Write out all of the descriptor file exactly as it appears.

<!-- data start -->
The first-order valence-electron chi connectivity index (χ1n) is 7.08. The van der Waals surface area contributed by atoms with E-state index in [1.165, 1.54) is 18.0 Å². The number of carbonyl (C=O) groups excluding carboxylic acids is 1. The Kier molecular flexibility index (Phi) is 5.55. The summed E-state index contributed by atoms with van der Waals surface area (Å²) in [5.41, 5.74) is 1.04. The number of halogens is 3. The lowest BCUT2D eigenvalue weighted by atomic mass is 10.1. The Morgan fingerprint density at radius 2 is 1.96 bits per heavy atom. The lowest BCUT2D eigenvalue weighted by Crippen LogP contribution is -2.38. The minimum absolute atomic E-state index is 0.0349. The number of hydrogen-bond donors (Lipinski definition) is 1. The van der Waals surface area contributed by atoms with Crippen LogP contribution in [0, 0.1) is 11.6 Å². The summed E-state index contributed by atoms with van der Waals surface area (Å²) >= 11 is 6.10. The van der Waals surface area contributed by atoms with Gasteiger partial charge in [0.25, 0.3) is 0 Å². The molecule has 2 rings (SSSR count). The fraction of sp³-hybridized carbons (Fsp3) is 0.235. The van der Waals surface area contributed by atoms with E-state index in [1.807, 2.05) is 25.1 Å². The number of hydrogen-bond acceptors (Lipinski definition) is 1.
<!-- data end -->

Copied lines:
The first-order valence-electron chi connectivity index (χ1n) is 7.08. The van der Waals surface area contributed by atoms with E-state index in [1.165, 1.54) is 18.0 Å². The number of carbonyl (C=O) groups excluding carboxylic acids is 1. The Kier molecular flexibility index (Phi) is 5.55. The summed E-state index contributed by atoms with van der Waals surface area (Å²) in [5.41, 5.74) is 1.04. The number of halogens is 3. The lowest BCUT2D eigenvalue weighted by atomic mass is 10.1. The Morgan fingerprint density at radius 2 is 1.96 bits per heavy atom. The lowest BCUT2D eigenvalue weighted by Crippen LogP contribution is -2.38. The minimum absolute atomic E-state index is 0.0349. The number of hydrogen-bond donors (Lipinski definition) is 1. The van der Waals surface area contributed by atoms with Crippen LogP contribution in [0, 0.1) is 11.6 Å². The summed E-state index contributed by atoms with van der Waals surface area (Å²) >= 11 is 6.10. The van der Waals surface area contributed by atoms with Gasteiger partial charge in [0.25, 0.3) is 0 Å². The molecule has 2 rings (SSSR count). The fraction of sp³-hybridized carbons (Fsp3) is 0.235. The van der Waals surface area contributed by atoms with E-state index in [1.807, 2.05) is 25.1 Å². The number of hydrogen-bond acceptors (Lipinski definition) is 1.